Broader use of NIFGS might also create or magnify social stigmas or inequities. NIFGS would likely remain expensive and may not be reimbursable by insurance in the short-term. This might exaggerate disparities between people who can easily afford access and those who cannot. If access is limited to those who can afford it, it is possible that a disproportionate number of lower income families could suffer from the higher rates of morbidity and mortality of invasive testing. In the extreme scenario, children with Mendelian conditions would be disproportionately born to lower income families that could not afford NIFGS. Such a disparity would likely further stigmatize many of these conditions and exaggerate existing disparities in access to healthcare and benefits for these populations.
Another key issue raised by NIFGS is that it represents a substantially more comprehensive test for Mendelian disorders with a known cause, and will identify variants that are beyond the scope of conventional prenatal screening and diagnosis. Specifically, variants will be identified that indicate increased risk for developing adult onset conditions. This is not unique to NIFGS: in fact this is an ongoing challenge in pediatric clinical genetic testing. [Wilfond et al., 2009] Such information may be irrelevant or inappropriate to return for the benefit of the fetus/future child, but may have direct implications for the health of the parent, and therefore provide indirect benefit to any current or future children. However, if NIFGS is more broadly implemented, the scope of the results identified and the number of individuals affected may increase substantially. This will further overwhelm the existing infrastructure for providing genetic counseling.
As with other applications of whole-genome sequencing, NIFGS will identify variants of ambiguous clinical utility in genes known to be associated with both pediatric and adult complex disease. For example, Kitzman et al. found a de novo novel missense variant in ACMSD, a gene in which common variants have been associated with Parkinson disease by genome-wide association. [Klitzman et al., 2012, International Parkinson Disease Genomics Consortium et al., 2011] This variant causes substitution of a highly conserved amino acid residue, but in the absence of compelling evidence of its role in Parkinson disease or other conditions, its detection is of limited clinical value. While this is no different than the challenge of interpreting WGS information in general, pregnancy might be a particularly vulnerable time in which to receive this information and parents might feel compelled to give more credence to the information than it warrants.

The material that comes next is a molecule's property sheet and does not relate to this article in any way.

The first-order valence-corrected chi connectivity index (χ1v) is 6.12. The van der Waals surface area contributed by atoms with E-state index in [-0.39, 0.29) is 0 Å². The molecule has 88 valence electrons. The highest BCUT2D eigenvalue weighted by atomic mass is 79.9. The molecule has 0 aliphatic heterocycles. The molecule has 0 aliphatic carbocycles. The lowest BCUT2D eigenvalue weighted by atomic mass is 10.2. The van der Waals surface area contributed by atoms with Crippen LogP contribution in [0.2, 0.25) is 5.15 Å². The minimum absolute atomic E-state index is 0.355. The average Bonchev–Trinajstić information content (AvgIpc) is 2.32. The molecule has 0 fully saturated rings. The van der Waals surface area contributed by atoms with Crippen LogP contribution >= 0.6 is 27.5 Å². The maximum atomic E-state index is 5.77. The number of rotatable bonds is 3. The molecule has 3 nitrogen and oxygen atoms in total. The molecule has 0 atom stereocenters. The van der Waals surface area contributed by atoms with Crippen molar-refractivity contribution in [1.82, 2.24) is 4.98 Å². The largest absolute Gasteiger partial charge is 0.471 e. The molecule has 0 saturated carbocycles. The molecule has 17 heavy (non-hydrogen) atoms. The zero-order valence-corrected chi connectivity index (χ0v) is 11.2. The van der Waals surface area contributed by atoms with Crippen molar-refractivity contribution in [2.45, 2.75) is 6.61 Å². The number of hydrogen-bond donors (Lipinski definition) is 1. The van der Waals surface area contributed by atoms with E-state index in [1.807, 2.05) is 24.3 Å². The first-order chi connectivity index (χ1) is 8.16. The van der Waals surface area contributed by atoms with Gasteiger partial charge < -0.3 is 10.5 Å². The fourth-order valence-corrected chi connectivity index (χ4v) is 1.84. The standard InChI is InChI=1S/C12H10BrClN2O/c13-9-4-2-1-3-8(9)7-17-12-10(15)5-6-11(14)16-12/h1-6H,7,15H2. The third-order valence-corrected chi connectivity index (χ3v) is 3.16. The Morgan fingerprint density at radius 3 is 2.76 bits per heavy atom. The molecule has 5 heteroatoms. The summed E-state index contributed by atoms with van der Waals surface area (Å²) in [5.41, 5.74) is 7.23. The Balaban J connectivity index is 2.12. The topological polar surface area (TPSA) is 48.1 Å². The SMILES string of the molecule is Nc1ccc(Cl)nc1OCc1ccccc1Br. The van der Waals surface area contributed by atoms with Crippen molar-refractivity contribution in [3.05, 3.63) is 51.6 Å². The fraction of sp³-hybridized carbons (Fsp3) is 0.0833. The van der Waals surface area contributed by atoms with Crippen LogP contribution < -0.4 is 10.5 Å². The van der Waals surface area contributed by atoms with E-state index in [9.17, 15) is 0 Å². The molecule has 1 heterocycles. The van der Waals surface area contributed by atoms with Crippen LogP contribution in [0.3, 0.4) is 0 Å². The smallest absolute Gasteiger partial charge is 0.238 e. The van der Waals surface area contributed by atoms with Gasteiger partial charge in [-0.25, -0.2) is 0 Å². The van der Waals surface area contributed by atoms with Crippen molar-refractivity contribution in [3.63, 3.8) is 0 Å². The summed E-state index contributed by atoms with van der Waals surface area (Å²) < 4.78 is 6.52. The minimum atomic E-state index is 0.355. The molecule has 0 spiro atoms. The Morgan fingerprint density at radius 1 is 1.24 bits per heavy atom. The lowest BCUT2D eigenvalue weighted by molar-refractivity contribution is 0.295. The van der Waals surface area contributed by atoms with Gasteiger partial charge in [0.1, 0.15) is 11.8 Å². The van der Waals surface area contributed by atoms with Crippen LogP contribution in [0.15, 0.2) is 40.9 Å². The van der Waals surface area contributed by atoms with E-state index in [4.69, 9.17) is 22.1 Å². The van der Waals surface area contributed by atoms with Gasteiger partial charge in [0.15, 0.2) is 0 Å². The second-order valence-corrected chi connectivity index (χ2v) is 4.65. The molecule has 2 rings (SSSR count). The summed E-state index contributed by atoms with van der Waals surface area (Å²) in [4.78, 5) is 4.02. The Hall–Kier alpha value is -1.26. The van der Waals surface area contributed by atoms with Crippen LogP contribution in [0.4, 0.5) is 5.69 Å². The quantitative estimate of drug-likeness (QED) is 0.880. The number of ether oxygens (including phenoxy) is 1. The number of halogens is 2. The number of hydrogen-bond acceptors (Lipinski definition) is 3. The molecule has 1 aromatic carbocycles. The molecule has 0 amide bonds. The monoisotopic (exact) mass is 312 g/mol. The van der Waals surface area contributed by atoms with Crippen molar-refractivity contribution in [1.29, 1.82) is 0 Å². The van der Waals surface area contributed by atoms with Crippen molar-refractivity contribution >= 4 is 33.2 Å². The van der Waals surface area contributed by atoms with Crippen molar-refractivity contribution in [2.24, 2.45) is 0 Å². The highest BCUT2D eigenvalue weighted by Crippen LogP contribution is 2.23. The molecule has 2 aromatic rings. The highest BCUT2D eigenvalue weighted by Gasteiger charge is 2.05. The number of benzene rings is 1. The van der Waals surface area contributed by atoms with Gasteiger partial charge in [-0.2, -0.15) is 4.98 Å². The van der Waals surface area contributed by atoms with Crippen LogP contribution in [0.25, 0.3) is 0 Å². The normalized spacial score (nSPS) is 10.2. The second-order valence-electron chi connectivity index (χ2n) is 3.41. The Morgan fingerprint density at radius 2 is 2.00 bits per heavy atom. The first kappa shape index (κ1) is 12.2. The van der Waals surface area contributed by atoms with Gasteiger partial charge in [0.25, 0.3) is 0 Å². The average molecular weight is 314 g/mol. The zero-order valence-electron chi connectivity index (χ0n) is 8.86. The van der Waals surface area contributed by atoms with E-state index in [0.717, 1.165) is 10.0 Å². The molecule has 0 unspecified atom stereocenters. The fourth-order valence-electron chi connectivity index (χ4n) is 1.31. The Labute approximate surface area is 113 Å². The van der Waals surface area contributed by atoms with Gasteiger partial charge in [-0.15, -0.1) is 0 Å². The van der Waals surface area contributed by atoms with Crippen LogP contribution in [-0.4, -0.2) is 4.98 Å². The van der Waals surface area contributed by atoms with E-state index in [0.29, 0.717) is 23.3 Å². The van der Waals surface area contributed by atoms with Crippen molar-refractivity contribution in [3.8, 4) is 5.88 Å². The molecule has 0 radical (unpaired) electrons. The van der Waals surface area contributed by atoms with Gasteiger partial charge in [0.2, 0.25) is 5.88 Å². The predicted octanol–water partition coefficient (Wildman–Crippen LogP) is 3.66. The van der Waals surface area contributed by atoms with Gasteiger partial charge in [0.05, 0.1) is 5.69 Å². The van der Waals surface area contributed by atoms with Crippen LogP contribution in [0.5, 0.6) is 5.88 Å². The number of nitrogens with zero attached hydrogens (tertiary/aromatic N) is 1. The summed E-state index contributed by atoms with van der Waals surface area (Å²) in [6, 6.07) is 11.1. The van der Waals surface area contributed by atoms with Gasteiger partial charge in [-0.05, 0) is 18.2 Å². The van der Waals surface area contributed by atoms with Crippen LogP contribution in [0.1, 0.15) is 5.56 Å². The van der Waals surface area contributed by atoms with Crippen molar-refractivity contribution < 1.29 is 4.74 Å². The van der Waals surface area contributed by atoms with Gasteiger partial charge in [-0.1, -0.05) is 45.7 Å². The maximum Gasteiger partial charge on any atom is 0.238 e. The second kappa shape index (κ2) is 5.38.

There are several other important issues that require consideration. Will the non-invasive nature of this test, combined with the enhanced detection of Mendelian disorders, lead to a substantial increase in the number of women who consider prenatal diagnosis? How will the medical community meet the challenge of providing genetic counseling to address the complex nature of the information that may be identified? These concerns raise the possibility that some women may not be able to provide adequate informed consent, or may proceed with actions such as terminations without complete understanding of the test results or the prognosis for various rare Mendelian disorders. If NIFGS allows the creation of a record of a child’s whole genome prior to its birth, what should happen to that data? Should it be stored as part of the child’s medical record, with the possibility for future updating, analysis and mining for medically relevant information? Or should it be destroyed? Who should make this decision and have control over the data?
As with many new technologies, NIFGS will be accompanied by many ethical and social challenges. We think that it is imperative that these questions and issues be discussed and addressed by a diverse group of stakeholders, as well as through collection of empirical data on stakeholder perspectives and concerns. Much can be learned from the history of the implementation of other prenatal testing approaches, such as amniocentesis and CVS, as well as the ongoing debates about pediatric genetic testing and return of results from whole genome sequencing. [Rapp, 2000]
Our work was supported in part by grants from the National Institutes of Health/National Human Genome Research Institute (J.S.), a gift from the Washington Research Foundation (J.S.) and a National Science Foundation Graduate Research Fellowship (J.O.K). E.E.E. is an investigator of the Howard Hughes Medical Institute. H.K.T. is supported by grant # 5ROOHG004316 from the National Institutes of Health/National Human Genome Research Institute.